• The heart is regulated through the autonomic nervous system with nerve tracts originating in the medulla. The heart muscle has the ability to beat without extrinsic neural input. However, its rhythm (chronotropic effect) is aberrant and its contraction (ionotropic effect) is weak, due to the loss of sympathetic input. Hence, the cardiac muscle loses its contractile force as well as effective rhythm.
  • The sympathetic nervous system is responsible for maintaining vascular tone. Sudden loss of the body’s entire sympathetic input results in vasomotor paralysis and shock.
Consequently, since the shotgun blast would have resulted in instantaneous death, there must be another explanation for the autopsy and crime scene evidence:
  • Depressed occipital skull fracture.
  • Large subcutaneous and subgaleal hemorrhage seen exclusively above the depressed skull fracture.
  • Basilar skull fractures associated with both Battle’s and Raccoon Signs.
  • Aspiration of approximately 500 cc of blood into the right lung.
  • Lacerations of the tongue and lips corresponding with the upper and lower incisors.
  • The estimated crime scene blood loss of only 50 cc.
  • Positioning of victim at death scene.
Considering the evidence presented above and, not taking into account other compelling factors such as gunshot residue and blood stains and spatter, we concluded the first assault on the decedent was a blow to the back of his head causing a large depressed skull fracture. This caused a sudden death. After being struck, the victim was rendered unconscious and he fell to the ground on his right side. A fatal brainstem injury followed. He exhibited the classic signs and symptoms of this injury, which included decerebrate and decorticate posturing. As this took place, there were violent contractions of all extensor muscles of the body and clenching of the jaws. During these severe muscular contractions, biting and laceration of the tongue and lips took place. The injury caused central neurogenic hyperventilation and because he was lying on his right side, he aspirated one-half liter of blood into his right lung. Death soon followed. Because the victim had already expired when an assailant shot him, and was without circulation, only a small amount of blood was part of the gunshot back spatter. Essentially no blood was present on the front of the victim.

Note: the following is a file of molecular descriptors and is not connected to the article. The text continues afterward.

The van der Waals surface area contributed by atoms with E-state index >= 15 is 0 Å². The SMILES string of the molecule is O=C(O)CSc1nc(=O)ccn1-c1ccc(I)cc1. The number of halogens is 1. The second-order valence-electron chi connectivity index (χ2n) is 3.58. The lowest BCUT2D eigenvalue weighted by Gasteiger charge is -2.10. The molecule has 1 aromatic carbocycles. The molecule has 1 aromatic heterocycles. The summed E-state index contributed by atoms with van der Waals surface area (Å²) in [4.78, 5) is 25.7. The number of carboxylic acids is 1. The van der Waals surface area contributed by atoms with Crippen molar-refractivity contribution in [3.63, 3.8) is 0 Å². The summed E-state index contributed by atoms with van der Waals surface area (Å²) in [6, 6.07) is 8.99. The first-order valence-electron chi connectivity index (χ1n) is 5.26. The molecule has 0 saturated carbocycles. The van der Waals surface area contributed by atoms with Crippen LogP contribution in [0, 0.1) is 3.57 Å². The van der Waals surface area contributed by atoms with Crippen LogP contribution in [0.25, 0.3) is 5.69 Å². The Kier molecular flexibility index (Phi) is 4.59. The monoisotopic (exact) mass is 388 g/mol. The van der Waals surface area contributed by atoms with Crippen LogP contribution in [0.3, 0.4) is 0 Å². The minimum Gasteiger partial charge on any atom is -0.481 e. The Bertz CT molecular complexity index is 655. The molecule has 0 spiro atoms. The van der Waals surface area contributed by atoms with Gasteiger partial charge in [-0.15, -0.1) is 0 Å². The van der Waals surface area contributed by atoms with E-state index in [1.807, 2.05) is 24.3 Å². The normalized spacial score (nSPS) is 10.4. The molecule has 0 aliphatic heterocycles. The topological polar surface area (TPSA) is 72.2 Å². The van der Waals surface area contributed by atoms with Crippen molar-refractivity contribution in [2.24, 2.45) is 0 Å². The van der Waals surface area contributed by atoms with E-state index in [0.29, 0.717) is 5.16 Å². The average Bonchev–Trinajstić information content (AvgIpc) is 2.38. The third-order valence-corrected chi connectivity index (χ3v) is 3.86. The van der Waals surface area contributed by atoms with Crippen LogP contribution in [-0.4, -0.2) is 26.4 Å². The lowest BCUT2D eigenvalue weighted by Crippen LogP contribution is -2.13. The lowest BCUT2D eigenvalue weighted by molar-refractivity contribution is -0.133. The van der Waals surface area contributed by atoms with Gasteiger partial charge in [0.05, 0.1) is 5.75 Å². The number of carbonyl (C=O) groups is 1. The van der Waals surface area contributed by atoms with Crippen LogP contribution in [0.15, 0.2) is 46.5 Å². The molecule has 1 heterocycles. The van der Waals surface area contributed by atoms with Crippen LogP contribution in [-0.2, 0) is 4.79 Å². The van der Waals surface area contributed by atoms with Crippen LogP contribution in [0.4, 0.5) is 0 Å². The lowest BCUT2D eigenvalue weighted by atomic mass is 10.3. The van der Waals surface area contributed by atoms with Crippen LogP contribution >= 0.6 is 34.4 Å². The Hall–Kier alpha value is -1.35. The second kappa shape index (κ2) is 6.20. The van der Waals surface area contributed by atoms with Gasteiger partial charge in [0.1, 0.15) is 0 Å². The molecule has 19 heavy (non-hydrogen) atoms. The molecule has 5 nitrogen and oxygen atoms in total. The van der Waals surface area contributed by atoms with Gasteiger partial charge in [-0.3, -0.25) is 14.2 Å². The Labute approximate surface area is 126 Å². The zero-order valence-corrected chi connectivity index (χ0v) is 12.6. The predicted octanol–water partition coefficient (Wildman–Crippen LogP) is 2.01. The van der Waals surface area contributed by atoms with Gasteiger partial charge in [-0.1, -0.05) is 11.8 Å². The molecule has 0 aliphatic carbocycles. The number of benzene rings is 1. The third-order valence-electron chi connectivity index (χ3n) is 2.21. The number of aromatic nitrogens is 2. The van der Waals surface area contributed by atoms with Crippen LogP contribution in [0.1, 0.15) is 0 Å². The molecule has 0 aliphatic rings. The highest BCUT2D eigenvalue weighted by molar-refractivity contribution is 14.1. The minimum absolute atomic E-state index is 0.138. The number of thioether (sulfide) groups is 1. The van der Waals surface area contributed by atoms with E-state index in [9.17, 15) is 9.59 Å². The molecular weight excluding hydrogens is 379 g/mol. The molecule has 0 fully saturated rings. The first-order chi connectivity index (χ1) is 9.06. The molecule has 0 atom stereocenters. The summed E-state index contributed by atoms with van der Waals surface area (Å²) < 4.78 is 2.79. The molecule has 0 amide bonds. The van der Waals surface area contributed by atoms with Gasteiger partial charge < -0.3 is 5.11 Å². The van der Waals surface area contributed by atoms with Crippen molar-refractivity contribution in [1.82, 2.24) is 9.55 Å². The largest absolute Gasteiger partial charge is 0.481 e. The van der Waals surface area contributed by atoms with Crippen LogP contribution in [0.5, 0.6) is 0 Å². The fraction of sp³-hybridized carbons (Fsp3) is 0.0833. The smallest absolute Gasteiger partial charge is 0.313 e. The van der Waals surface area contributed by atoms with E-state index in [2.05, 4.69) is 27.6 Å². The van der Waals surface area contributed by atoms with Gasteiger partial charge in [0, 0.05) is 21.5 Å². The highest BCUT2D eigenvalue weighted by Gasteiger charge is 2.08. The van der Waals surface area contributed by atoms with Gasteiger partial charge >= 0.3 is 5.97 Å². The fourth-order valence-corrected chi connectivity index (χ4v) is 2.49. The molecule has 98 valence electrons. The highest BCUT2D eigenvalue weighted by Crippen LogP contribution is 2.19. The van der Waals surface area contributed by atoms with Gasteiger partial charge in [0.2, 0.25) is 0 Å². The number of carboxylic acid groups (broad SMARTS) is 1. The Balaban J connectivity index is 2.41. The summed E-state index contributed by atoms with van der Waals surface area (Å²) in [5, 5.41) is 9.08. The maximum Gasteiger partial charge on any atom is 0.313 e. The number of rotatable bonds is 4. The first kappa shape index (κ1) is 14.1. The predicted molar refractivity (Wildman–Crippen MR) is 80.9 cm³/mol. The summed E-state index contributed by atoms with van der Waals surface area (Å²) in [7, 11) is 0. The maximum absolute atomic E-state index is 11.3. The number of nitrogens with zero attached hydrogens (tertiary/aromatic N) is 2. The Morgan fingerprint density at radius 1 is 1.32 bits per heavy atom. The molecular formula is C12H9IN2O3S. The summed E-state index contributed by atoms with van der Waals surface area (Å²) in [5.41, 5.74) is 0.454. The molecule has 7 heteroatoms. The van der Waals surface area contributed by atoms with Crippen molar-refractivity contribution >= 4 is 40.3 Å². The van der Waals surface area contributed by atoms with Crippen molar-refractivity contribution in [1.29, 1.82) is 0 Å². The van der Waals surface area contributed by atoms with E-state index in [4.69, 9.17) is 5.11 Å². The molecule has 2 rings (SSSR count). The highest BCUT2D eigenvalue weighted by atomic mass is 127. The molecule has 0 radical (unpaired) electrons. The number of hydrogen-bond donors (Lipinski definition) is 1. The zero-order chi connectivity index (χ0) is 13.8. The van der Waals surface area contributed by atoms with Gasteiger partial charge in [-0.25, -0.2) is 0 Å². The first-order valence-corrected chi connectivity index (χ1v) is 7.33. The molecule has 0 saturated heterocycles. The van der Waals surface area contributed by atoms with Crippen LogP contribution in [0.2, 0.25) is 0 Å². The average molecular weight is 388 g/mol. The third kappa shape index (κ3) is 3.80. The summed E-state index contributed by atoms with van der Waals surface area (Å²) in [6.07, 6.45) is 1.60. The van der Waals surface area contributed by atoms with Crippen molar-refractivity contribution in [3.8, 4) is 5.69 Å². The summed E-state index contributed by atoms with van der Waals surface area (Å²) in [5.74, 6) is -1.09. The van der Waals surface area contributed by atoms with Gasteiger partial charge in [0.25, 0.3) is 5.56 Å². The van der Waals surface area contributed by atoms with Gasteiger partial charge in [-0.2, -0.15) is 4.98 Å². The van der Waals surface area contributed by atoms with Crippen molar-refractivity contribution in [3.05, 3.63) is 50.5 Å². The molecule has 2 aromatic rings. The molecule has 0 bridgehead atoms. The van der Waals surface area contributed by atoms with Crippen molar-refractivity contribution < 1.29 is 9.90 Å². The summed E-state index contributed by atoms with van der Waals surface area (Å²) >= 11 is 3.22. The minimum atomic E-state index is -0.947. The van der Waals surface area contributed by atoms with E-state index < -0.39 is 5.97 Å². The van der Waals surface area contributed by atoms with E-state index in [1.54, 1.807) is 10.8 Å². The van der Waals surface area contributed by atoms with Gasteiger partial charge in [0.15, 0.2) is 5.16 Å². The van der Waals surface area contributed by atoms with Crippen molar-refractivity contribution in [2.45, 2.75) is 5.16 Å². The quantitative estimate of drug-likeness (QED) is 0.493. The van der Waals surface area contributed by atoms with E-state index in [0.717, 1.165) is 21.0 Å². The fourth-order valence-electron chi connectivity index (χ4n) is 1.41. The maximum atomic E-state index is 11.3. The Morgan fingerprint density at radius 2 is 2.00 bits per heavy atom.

In view of this evidence, the officer could not have shot himself. The death was homicide with an attempt by the assailant or assailants to make it look like suicide.

These basic facts of brainstem physiology as applied to certain death investigations will aid in establishing whether the manner of death was by suicide or homicide.

This particular death investigation represents the necessity of not jumping to conclusions when immediate appearances at a death scene suggest one thing but scientific evidence shows the opposite. It further underscores the axiom; the initial death certificate in an unwitnessed violent death should be considered as only a preliminary record. This is especially true since the crime scene evidence, such as fingerprints, crime scene photos, particulate analysis, blood spatter, interviews of neighbors and other mitigating factors are generally not available at the time of the initial death report. In this particular case none of the evidence was yet available. Furthermore, in this case, there was no indication the skull x-rays were even seen by the medical examiner, for the skull x-ray evidence was not mentioned in the autopsy report. And since the x-rays show a depressed fracture beneath a localized subgaleal hematoma, their significance was indisputable.